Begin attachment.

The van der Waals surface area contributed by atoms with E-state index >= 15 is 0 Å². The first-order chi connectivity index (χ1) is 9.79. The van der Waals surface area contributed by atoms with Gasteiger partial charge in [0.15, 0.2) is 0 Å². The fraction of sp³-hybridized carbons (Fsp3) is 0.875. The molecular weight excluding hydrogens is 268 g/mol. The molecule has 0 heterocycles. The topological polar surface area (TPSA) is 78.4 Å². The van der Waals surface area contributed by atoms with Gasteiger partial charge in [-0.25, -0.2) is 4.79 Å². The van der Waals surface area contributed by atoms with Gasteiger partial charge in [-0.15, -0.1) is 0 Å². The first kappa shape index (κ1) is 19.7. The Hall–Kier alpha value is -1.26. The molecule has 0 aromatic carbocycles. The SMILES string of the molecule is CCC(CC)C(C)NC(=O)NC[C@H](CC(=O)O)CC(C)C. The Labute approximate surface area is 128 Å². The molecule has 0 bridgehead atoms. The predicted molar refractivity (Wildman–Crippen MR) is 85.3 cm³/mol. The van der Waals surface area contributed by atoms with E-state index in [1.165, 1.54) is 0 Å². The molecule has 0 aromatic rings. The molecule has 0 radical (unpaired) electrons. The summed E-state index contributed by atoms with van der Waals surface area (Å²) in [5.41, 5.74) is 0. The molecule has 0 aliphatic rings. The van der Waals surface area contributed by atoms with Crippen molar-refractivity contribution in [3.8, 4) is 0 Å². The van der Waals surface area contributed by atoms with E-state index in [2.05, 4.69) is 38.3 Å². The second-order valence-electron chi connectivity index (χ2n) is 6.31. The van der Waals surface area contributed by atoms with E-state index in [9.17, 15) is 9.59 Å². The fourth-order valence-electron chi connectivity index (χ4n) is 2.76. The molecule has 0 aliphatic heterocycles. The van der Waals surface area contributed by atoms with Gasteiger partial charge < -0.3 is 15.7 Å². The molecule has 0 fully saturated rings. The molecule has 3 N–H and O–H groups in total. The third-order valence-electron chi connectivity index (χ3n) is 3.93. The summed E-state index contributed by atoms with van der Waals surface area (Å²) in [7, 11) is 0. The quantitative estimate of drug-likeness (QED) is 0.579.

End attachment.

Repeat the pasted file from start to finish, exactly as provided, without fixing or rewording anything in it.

The van der Waals surface area contributed by atoms with E-state index >= 15 is 0 Å². The first-order chi connectivity index (χ1) is 9.79. The van der Waals surface area contributed by atoms with Gasteiger partial charge in [0.15, 0.2) is 0 Å². The fraction of sp³-hybridized carbons (Fsp3) is 0.875. The molecular weight excluding hydrogens is 268 g/mol. The molecule has 0 heterocycles. The topological polar surface area (TPSA) is 78.4 Å². The van der Waals surface area contributed by atoms with Gasteiger partial charge in [-0.25, -0.2) is 4.79 Å². The van der Waals surface area contributed by atoms with Gasteiger partial charge in [-0.15, -0.1) is 0 Å². The first kappa shape index (κ1) is 19.7. The Hall–Kier alpha value is -1.26. The molecule has 0 aromatic carbocycles. The SMILES string of the molecule is CCC(CC)C(C)NC(=O)NC[C@H](CC(=O)O)CC(C)C. The Labute approximate surface area is 128 Å². The molecule has 0 bridgehead atoms. The predicted molar refractivity (Wildman–Crippen MR) is 85.3 cm³/mol. The van der Waals surface area contributed by atoms with E-state index in [1.165, 1.54) is 0 Å². The molecule has 0 aromatic rings. The molecule has 0 radical (unpaired) electrons. The summed E-state index contributed by atoms with van der Waals surface area (Å²) in [5.41, 5.74) is 0. The molecule has 0 aliphatic rings. The van der Waals surface area contributed by atoms with Crippen molar-refractivity contribution in [3.8, 4) is 0 Å². The van der Waals surface area contributed by atoms with E-state index in [2.05, 4.69) is 38.3 Å². The second-order valence-electron chi connectivity index (χ2n) is 6.31. The van der Waals surface area contributed by atoms with E-state index in [9.17, 15) is 9.59 Å². The fourth-order valence-electron chi connectivity index (χ4n) is 2.76. The molecule has 0 aliphatic heterocycles. The van der Waals surface area contributed by atoms with Gasteiger partial charge < -0.3 is 15.7 Å². The molecule has 0 fully saturated rings. The molecule has 3 N–H and O–H groups in total. The third-order valence-electron chi connectivity index (χ3n) is 3.93. The summed E-state index contributed by atoms with van der Waals surface area (Å²) in [7, 11) is 0. The quantitative estimate of drug-likeness (QED) is 0.579.